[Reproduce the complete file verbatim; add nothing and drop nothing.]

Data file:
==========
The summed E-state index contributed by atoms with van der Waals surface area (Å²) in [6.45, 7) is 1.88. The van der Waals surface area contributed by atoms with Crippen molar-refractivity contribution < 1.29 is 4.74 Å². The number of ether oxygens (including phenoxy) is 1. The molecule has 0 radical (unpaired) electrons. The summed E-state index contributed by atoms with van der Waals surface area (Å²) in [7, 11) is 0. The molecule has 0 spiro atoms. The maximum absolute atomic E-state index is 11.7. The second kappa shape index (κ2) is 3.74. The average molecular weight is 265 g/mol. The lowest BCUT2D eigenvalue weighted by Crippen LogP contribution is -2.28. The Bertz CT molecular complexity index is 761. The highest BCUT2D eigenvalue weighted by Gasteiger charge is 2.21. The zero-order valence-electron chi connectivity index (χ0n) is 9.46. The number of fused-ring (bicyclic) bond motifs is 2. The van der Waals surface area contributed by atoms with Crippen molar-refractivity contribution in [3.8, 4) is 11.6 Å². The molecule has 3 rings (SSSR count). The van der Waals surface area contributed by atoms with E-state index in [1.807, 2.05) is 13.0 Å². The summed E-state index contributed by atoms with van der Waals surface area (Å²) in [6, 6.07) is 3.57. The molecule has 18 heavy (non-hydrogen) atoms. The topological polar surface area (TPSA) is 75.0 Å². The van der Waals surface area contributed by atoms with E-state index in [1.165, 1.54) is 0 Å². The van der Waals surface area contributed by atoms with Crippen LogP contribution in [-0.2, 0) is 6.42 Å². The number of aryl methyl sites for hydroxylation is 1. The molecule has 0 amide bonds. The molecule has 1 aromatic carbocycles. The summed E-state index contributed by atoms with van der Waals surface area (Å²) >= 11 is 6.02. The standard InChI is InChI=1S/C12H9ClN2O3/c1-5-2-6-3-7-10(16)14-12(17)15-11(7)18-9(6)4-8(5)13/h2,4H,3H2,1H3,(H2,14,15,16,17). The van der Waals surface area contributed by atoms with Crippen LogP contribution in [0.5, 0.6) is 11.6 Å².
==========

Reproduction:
The summed E-state index contributed by atoms with van der Waals surface area (Å²) in [6.45, 7) is 1.88. The van der Waals surface area contributed by atoms with Crippen molar-refractivity contribution < 1.29 is 4.74 Å². The number of ether oxygens (including phenoxy) is 1. The molecule has 0 radical (unpaired) electrons. The summed E-state index contributed by atoms with van der Waals surface area (Å²) in [7, 11) is 0. The molecule has 0 spiro atoms. The maximum absolute atomic E-state index is 11.7. The second kappa shape index (κ2) is 3.74. The average molecular weight is 265 g/mol. The lowest BCUT2D eigenvalue weighted by Crippen LogP contribution is -2.28. The Bertz CT molecular complexity index is 761. The highest BCUT2D eigenvalue weighted by Gasteiger charge is 2.21. The zero-order valence-electron chi connectivity index (χ0n) is 9.46. The number of fused-ring (bicyclic) bond motifs is 2. The van der Waals surface area contributed by atoms with Crippen molar-refractivity contribution in [3.8, 4) is 11.6 Å². The molecule has 3 rings (SSSR count). The van der Waals surface area contributed by atoms with E-state index in [1.807, 2.05) is 13.0 Å². The summed E-state index contributed by atoms with van der Waals surface area (Å²) in [6, 6.07) is 3.57. The molecule has 18 heavy (non-hydrogen) atoms. The topological polar surface area (TPSA) is 75.0 Å². The van der Waals surface area contributed by atoms with E-state index in [1.165, 1.54) is 0 Å². The van der Waals surface area contributed by atoms with Crippen LogP contribution in [-0.2, 0) is 6.42 Å². The number of aryl methyl sites for hydroxylation is 1. The molecule has 0 amide bonds. The molecule has 1 aromatic carbocycles. The summed E-state index contributed by atoms with van der Waals surface area (Å²) >= 11 is 6.02. The standard InChI is InChI=1S/C12H9ClN2O3/c1-5-2-6-3-7-10(16)14-12(17)15-11(7)18-9(6)4-8(5)13/h2,4H,3H2,1H3,(H2,14,15,16,17). The van der Waals surface area contributed by atoms with Crippen LogP contribution in [0.5, 0.6) is 11.6 Å².